It swallows, breathes, salivates and knocks back fizzy drinks like there is no tomorrow. It is the latest weapon in food chemistry: the artificial throat.
Developing the flavour of a new sports or low-carbohydrate drink is a lengthy task, involving many tests by panels of human tasters. The artificial throat was developed to spare drinks makers the expense and hassle involved in organising and analysing hundreds of tests by helping to predict how a drink will taste. It works by mimicking the process of human tasting.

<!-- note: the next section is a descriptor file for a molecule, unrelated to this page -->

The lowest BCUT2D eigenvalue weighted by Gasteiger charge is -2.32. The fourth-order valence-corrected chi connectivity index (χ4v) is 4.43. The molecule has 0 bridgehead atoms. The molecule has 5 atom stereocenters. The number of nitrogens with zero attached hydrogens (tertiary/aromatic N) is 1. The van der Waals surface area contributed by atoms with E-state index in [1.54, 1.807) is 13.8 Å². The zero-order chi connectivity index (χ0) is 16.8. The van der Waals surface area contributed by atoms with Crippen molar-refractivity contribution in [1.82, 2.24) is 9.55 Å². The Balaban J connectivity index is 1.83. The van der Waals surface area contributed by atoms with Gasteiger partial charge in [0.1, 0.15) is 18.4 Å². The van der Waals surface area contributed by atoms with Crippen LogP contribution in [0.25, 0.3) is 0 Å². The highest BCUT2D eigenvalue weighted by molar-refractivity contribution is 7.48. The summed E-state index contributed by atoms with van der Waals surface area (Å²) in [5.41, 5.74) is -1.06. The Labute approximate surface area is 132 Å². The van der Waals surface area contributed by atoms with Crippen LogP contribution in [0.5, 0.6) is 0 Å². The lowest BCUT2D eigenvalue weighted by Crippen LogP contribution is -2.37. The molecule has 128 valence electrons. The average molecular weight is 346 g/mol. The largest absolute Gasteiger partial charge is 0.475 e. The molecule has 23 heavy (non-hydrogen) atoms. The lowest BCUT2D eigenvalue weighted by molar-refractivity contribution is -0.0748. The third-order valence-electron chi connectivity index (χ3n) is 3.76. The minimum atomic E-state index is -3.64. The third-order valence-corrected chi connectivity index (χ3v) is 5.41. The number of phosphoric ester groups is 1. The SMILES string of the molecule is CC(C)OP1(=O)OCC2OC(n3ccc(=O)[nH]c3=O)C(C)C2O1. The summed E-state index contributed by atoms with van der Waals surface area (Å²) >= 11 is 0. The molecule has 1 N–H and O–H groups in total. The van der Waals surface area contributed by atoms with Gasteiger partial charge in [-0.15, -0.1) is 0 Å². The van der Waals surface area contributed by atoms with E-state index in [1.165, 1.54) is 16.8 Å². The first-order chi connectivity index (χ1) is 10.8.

Taste is mostly smell. The tongue’s taste receptors identify only the basic flavours: sweet, sour, salt, bitter and umami. The finer distinctions are made high in the nasal passages where flavours such as orange, cherry and chocolate are sensed.
Most of the information used to sense these more subtle flavours comes from the very first puff of air we exhale after swallowing. That breath picks up molecules from the drink or food and carries them up the nasal passages. This information is especially important with drinks, because they spend so little time in the mouth before heading down the hatch.